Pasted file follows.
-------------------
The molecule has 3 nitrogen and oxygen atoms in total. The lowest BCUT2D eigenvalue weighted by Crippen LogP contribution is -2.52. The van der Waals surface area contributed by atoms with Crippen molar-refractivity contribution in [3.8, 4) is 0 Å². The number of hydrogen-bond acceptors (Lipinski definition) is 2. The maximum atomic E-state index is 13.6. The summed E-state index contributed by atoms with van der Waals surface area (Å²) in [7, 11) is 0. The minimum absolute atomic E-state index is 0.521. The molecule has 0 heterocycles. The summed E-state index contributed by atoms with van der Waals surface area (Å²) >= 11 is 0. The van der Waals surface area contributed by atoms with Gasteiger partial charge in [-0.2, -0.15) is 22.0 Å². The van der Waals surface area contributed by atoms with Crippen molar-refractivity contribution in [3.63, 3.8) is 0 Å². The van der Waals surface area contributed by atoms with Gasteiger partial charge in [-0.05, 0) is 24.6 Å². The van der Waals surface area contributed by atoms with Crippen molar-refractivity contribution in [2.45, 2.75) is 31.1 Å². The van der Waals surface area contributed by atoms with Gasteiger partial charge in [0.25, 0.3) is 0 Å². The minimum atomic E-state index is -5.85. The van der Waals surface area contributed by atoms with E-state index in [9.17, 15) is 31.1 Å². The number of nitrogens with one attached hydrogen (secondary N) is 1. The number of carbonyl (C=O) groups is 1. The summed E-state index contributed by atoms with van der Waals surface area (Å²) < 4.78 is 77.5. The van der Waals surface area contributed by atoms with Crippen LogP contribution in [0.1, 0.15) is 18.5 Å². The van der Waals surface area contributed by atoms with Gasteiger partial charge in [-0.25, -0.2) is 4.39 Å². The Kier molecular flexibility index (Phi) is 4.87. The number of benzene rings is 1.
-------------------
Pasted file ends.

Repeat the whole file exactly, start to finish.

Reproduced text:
The molecule has 3 nitrogen and oxygen atoms in total. The lowest BCUT2D eigenvalue weighted by Crippen LogP contribution is -2.52. The van der Waals surface area contributed by atoms with Crippen molar-refractivity contribution in [3.8, 4) is 0 Å². The number of hydrogen-bond acceptors (Lipinski definition) is 2. The maximum atomic E-state index is 13.6. The summed E-state index contributed by atoms with van der Waals surface area (Å²) in [7, 11) is 0. The minimum absolute atomic E-state index is 0.521. The molecule has 0 heterocycles. The summed E-state index contributed by atoms with van der Waals surface area (Å²) >= 11 is 0. The van der Waals surface area contributed by atoms with Gasteiger partial charge in [-0.2, -0.15) is 22.0 Å². The van der Waals surface area contributed by atoms with Crippen molar-refractivity contribution in [3.63, 3.8) is 0 Å². The van der Waals surface area contributed by atoms with Gasteiger partial charge in [-0.05, 0) is 24.6 Å². The van der Waals surface area contributed by atoms with Crippen molar-refractivity contribution in [2.45, 2.75) is 31.1 Å². The van der Waals surface area contributed by atoms with Gasteiger partial charge in [0.25, 0.3) is 0 Å². The minimum atomic E-state index is -5.85. The van der Waals surface area contributed by atoms with E-state index in [9.17, 15) is 31.1 Å². The number of nitrogens with one attached hydrogen (secondary N) is 1. The number of carbonyl (C=O) groups is 1. The summed E-state index contributed by atoms with van der Waals surface area (Å²) < 4.78 is 77.5. The van der Waals surface area contributed by atoms with Crippen LogP contribution in [0.1, 0.15) is 18.5 Å². The van der Waals surface area contributed by atoms with Gasteiger partial charge in [-0.25, -0.2) is 4.39 Å². The Kier molecular flexibility index (Phi) is 4.87. The number of benzene rings is 1.